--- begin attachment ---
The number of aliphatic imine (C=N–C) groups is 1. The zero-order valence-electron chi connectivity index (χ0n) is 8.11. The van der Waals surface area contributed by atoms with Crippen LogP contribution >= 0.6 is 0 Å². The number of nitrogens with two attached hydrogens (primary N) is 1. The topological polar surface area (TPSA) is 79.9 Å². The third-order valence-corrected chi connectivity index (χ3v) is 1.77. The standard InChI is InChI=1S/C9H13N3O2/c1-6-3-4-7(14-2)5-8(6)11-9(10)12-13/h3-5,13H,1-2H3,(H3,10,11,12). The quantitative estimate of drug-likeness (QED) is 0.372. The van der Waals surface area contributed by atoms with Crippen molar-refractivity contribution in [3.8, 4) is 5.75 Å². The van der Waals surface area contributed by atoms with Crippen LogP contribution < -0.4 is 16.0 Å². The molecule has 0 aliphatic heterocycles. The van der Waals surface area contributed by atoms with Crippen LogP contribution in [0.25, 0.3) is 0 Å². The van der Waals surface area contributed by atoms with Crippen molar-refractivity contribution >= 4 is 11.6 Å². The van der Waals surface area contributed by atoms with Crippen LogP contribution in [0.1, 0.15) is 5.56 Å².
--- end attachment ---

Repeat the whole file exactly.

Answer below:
The number of aliphatic imine (C=N–C) groups is 1. The zero-order valence-electron chi connectivity index (χ0n) is 8.11. The van der Waals surface area contributed by atoms with Crippen LogP contribution >= 0.6 is 0 Å². The number of nitrogens with two attached hydrogens (primary N) is 1. The topological polar surface area (TPSA) is 79.9 Å². The third-order valence-corrected chi connectivity index (χ3v) is 1.77. The standard InChI is InChI=1S/C9H13N3O2/c1-6-3-4-7(14-2)5-8(6)11-9(10)12-13/h3-5,13H,1-2H3,(H3,10,11,12). The quantitative estimate of drug-likeness (QED) is 0.372. The van der Waals surface area contributed by atoms with Crippen molar-refractivity contribution in [3.8, 4) is 5.75 Å². The van der Waals surface area contributed by atoms with Crippen LogP contribution < -0.4 is 16.0 Å². The molecule has 0 aliphatic heterocycles. The van der Waals surface area contributed by atoms with Crippen LogP contribution in [0.25, 0.3) is 0 Å². The van der Waals surface area contributed by atoms with Crippen molar-refractivity contribution >= 4 is 11.6 Å². The van der Waals surface area contributed by atoms with Crippen LogP contribution in [0.1, 0.15) is 5.56 Å².